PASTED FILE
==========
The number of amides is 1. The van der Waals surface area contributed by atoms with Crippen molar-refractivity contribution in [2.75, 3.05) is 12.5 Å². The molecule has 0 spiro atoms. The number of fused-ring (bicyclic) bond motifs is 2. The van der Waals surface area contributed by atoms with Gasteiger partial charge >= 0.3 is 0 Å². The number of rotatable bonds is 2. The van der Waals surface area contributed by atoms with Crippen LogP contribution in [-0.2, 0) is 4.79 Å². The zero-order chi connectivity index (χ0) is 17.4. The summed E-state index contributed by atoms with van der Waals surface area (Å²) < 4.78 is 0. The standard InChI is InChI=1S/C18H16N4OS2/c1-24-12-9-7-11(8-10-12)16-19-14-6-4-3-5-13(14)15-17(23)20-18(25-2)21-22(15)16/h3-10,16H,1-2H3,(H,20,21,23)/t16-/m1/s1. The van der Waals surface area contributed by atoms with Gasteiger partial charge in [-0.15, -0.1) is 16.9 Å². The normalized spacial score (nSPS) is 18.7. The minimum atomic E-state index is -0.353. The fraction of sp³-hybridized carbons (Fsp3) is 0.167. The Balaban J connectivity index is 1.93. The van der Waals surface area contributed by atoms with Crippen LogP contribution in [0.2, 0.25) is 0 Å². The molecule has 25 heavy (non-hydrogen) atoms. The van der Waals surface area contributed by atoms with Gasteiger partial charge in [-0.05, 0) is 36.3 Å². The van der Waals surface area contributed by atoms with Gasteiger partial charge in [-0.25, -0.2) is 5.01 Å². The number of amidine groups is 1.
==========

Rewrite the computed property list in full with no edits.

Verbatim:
The number of amides is 1. The van der Waals surface area contributed by atoms with Crippen molar-refractivity contribution in [2.75, 3.05) is 12.5 Å². The molecule has 0 spiro atoms. The number of fused-ring (bicyclic) bond motifs is 2. The van der Waals surface area contributed by atoms with Gasteiger partial charge >= 0.3 is 0 Å². The number of rotatable bonds is 2. The van der Waals surface area contributed by atoms with Crippen LogP contribution in [-0.2, 0) is 4.79 Å². The zero-order chi connectivity index (χ0) is 17.4. The summed E-state index contributed by atoms with van der Waals surface area (Å²) < 4.78 is 0. The standard InChI is InChI=1S/C18H16N4OS2/c1-24-12-9-7-11(8-10-12)16-19-14-6-4-3-5-13(14)15-17(23)20-18(25-2)21-22(15)16/h3-10,16H,1-2H3,(H,20,21,23)/t16-/m1/s1. The van der Waals surface area contributed by atoms with Gasteiger partial charge in [-0.15, -0.1) is 16.9 Å². The normalized spacial score (nSPS) is 18.7. The minimum atomic E-state index is -0.353. The fraction of sp³-hybridized carbons (Fsp3) is 0.167. The Balaban J connectivity index is 1.93. The van der Waals surface area contributed by atoms with Crippen LogP contribution in [0.2, 0.25) is 0 Å². The molecule has 25 heavy (non-hydrogen) atoms. The van der Waals surface area contributed by atoms with Gasteiger partial charge in [-0.05, 0) is 36.3 Å². The van der Waals surface area contributed by atoms with Gasteiger partial charge in [-0.25, -0.2) is 5.01 Å². The number of amidine groups is 1.